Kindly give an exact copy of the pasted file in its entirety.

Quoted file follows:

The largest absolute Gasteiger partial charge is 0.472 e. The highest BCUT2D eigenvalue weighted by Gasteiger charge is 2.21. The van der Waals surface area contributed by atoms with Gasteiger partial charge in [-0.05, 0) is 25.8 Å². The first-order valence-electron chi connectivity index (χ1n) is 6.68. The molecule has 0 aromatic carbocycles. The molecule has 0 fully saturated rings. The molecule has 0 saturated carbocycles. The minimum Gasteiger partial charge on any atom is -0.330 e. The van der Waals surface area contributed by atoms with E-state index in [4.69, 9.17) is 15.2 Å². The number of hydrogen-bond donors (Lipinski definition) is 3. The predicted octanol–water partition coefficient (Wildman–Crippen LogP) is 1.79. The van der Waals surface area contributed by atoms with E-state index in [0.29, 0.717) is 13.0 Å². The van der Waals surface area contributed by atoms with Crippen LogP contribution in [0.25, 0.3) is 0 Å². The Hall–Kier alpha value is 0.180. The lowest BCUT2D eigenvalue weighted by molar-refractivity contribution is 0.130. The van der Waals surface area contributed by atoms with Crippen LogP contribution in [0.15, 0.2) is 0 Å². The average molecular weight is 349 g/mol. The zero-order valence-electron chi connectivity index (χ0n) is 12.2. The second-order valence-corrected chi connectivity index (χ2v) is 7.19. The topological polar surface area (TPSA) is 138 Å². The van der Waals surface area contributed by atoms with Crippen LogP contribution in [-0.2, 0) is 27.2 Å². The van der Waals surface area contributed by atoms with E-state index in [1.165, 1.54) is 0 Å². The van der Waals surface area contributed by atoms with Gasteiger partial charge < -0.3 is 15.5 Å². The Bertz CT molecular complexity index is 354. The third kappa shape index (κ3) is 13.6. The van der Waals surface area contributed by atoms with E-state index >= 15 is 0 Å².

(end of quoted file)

The largest absolute Gasteiger partial charge is 0.472 e. The highest BCUT2D eigenvalue weighted by Gasteiger charge is 2.21. The van der Waals surface area contributed by atoms with Gasteiger partial charge in [-0.05, 0) is 25.8 Å². The first-order valence-electron chi connectivity index (χ1n) is 6.68. The molecule has 0 aromatic carbocycles. The molecule has 0 fully saturated rings. The molecule has 0 saturated carbocycles. The minimum Gasteiger partial charge on any atom is -0.330 e. The van der Waals surface area contributed by atoms with E-state index in [4.69, 9.17) is 15.2 Å². The number of hydrogen-bond donors (Lipinski definition) is 3. The predicted octanol–water partition coefficient (Wildman–Crippen LogP) is 1.79. The van der Waals surface area contributed by atoms with E-state index in [0.29, 0.717) is 13.0 Å². The van der Waals surface area contributed by atoms with Crippen LogP contribution in [0.25, 0.3) is 0 Å². The Hall–Kier alpha value is 0.180. The lowest BCUT2D eigenvalue weighted by molar-refractivity contribution is 0.130. The van der Waals surface area contributed by atoms with Crippen LogP contribution in [0.15, 0.2) is 0 Å². The average molecular weight is 349 g/mol. The zero-order valence-electron chi connectivity index (χ0n) is 12.2. The second-order valence-corrected chi connectivity index (χ2v) is 7.19. The topological polar surface area (TPSA) is 138 Å². The van der Waals surface area contributed by atoms with Crippen LogP contribution in [-0.2, 0) is 27.2 Å². The van der Waals surface area contributed by atoms with E-state index in [1.165, 1.54) is 0 Å². The van der Waals surface area contributed by atoms with Gasteiger partial charge < -0.3 is 15.5 Å². The Bertz CT molecular complexity index is 354. The third kappa shape index (κ3) is 13.6. The van der Waals surface area contributed by atoms with E-state index >= 15 is 0 Å².